In a surprise move Monday, the Supreme Court punted on a major Obamacare case challenging the law’s contraceptive mandate, and specifically, how it accommodates religious nonprofits that object to birth control. The Supreme Court sent the case back to lower courts to examine an alternative accommodation to the mandate that the court had been briefed on by both parties in the case after the oral arguments.
The move — which comes as the Supreme Court is down a justice with Justice Antonin Scalia’s death — allowed the court to avoid what looked like a split decision after March’s oral arguments. The Supreme Court was able to stay away from the thorny trade-offs between health care policy and religious freedom, a legal landscape that got much more complicated after the Supreme Court’s ruling in 2014’s Hobby Lobby case.
The challenge the court weighed in on Monday was Zubik v. Burwell. It was consolidation of cases brought by religious nonprofits, including The Little Sister’s of the Poor, who objected to the work-around set up by the Obama administration to provide contraceptive coverage to employees of organizations opposed to birth control on religious grounds. The non-profits said that even filling out the form or sending a government the letter declaring their objections to covering birth control was a burden on their faith, because it set in motion the process by which their employees received the coverage from their insurers, though that coverage was not paid for or part of the employer plans. Lower courts’ have overwhelmingly rejected the challengers’ argument that the workaround violated 1993’s Religious Freedom Restoration Act (RFRA), though one appeals court ruled in their favor. (That case was not among those consolidated for the Supreme Court).
In sending the case back down to lower courts, the Supreme Court signaled that it believed a compromise could be worked out that didn’t involve weighing the larger issues involved in the RFRA challenge.
“The Court expresses no view on the merits of the cases. In particular, the Court does not decide whether petitioners’ religious exercise has been substantially burdened, whether the Government has a compelling interest, or whether the current regulations are the least restrictive means of serving that interest,” Monday’s opinion said. The opinion also stipulated that whatever was worked out should not affect “the ability of the Government to ensure that women covered by petitioners’ health plans” have access to contraceptive coverage.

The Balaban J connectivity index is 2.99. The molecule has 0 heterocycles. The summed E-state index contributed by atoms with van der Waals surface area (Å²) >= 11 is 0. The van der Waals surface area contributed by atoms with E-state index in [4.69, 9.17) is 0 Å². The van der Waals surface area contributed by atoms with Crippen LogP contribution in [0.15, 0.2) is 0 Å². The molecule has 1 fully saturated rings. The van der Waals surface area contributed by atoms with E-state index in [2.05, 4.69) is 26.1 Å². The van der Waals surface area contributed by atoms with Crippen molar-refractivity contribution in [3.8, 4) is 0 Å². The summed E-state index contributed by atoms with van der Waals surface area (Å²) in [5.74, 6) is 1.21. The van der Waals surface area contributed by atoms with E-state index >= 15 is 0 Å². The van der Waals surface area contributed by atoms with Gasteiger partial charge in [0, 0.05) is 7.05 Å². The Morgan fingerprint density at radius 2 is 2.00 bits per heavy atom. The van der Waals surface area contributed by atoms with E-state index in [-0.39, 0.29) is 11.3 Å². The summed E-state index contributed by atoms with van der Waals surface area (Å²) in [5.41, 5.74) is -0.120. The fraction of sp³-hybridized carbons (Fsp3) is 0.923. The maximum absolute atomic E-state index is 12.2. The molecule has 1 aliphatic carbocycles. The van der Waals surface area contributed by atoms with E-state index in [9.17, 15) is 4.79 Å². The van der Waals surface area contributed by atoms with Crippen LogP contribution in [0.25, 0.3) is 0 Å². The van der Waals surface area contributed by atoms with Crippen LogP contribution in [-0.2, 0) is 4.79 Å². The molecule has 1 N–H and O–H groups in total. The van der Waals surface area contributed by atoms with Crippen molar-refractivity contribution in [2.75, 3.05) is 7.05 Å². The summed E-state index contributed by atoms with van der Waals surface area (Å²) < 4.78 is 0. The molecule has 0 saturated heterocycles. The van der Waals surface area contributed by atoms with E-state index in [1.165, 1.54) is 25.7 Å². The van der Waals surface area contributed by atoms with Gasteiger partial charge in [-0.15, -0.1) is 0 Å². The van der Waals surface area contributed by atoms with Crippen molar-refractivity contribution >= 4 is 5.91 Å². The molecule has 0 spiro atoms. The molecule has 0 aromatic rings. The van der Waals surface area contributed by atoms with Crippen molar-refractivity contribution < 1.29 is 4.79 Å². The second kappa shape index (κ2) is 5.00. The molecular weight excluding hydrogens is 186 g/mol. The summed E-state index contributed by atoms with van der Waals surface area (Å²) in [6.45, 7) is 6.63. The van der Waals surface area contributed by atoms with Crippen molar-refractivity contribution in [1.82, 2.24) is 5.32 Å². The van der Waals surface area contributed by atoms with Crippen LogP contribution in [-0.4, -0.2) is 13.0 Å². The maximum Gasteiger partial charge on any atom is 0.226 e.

RFRA was at the heart of the Supreme Court’s decision in 2014’s Hobby Lobby case — which said that certain for-profit companies that object to birth control could use the nonprofit workaround that was on trial in Zubik.
At oral arguments in March, the Supreme Court struggled with other ways women could receive the coverage, and in a surprise move a week later, asked for more briefing on alternatives that hinted at a possible compromise.
The move Monday to send it back to lower courts might come as a disappointment to the religious groups who challenged the mandate. Specifically the Supreme Court concluded that both the religious groups and the government had conceded to the court there were ways to sidestep the mandate that didn’t undermine the legal positions they had originally taken. The groups took great pains to avoid making that concession to the court both during and after oral arguments, but the court was not convinced.
The court said the positions of the religious groups and the government had undergone “substantial clarification and refinement.”
The religious groups challenging the mandate nonetheless described Monday’s opinion as a win for them, as it said that the government could not impose the fines required by the mandate since a compromise would be worked out.
“We are very encouraged by the Court’s decision, which is an important win for the Little Sisters. The Court has recognized that the government changed its position,” said Mark Rienzi, senior counsel at the Becket Fund for Religious Liberty and lead Becket attorney for the Little Sisters of the Poor, in a statement. “It is crucial that the Justices unanimously ordered the government not to impose these fines and indicated that the government doesn’t need any notice to figure out what should now be obvious—the Little Sisters respectfully object. There is still work to be done, but today’s decision indicates that we will ultimately prevail in court.”
Monday’s opinion was also accompanied by a concurring opinion by Justice Sonia Sotomayor and joined by Justice Ruth Bader Ginsburg reiterating that the court was not ruling on the merits on the case. The concurrence also shot down the idea put forward by the religious groups at oral arguments — and entertained by the conservative male justices, to the annoyance of the women on the bench — that the female employees of the objecting non-profits could somehow buy a standalone contraceptive-only plan, on the Obamacare exchanges or otherwise. As the female justices pointed out during the hearing and in Monday’s concurrence, such an option is not workable from a legal or policy sense, and it would undercut the very goals of the Obamacare contraceptive mandate.
“Such separate contraceptive-only policies do not currently exist, and the Government has laid out a number of legal and practical obstacles to their creation,” the concurrence said. “Requiring standalone contraceptive-only coverage would leave in limbo all of the women now guaranteed seamless preventive-care coverage under the Affordable Care Act. And requiring that women affirmatively opt into such coverage would ‘impose precisely the
kind of barrier to the delivery of preventive services that Congress sought to eliminate.'”
Read the full opinion below: